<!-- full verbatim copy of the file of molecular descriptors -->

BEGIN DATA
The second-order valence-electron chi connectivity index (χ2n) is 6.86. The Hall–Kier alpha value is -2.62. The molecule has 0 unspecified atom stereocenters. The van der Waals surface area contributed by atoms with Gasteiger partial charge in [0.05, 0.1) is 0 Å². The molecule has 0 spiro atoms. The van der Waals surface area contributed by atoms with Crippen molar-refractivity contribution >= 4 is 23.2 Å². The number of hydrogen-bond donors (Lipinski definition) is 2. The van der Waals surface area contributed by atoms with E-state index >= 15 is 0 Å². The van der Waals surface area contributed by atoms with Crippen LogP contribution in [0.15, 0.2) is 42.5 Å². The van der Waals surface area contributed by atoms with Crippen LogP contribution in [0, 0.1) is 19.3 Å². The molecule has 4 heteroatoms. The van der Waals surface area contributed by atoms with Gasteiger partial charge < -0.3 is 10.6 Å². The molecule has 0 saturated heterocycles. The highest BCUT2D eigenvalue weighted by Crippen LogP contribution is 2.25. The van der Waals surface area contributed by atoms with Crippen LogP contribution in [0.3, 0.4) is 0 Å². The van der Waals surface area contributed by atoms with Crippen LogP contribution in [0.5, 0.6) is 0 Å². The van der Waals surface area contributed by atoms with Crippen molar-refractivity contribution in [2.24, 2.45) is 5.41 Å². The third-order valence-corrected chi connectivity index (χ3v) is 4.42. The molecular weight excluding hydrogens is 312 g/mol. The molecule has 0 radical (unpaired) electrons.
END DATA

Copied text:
The second-order valence-electron chi connectivity index (χ2n) is 6.86. The Hall–Kier alpha value is -2.62. The molecule has 0 unspecified atom stereocenters. The van der Waals surface area contributed by atoms with Gasteiger partial charge in [0.05, 0.1) is 0 Å². The molecule has 0 spiro atoms. The van der Waals surface area contributed by atoms with Crippen molar-refractivity contribution >= 4 is 23.2 Å². The number of hydrogen-bond donors (Lipinski definition) is 2. The van der Waals surface area contributed by atoms with E-state index >= 15 is 0 Å². The van der Waals surface area contributed by atoms with Crippen LogP contribution in [0.15, 0.2) is 42.5 Å². The van der Waals surface area contributed by atoms with Crippen LogP contribution in [0, 0.1) is 19.3 Å². The molecule has 4 heteroatoms. The van der Waals surface area contributed by atoms with Gasteiger partial charge < -0.3 is 10.6 Å². The molecule has 0 saturated heterocycles. The highest BCUT2D eigenvalue weighted by Crippen LogP contribution is 2.25. The van der Waals surface area contributed by atoms with Crippen LogP contribution in [0.3, 0.4) is 0 Å². The van der Waals surface area contributed by atoms with Crippen LogP contribution in [0.5, 0.6) is 0 Å². The van der Waals surface area contributed by atoms with Crippen molar-refractivity contribution in [2.24, 2.45) is 5.41 Å². The third-order valence-corrected chi connectivity index (χ3v) is 4.42. The molecular weight excluding hydrogens is 312 g/mol. The molecule has 0 radical (unpaired) electrons.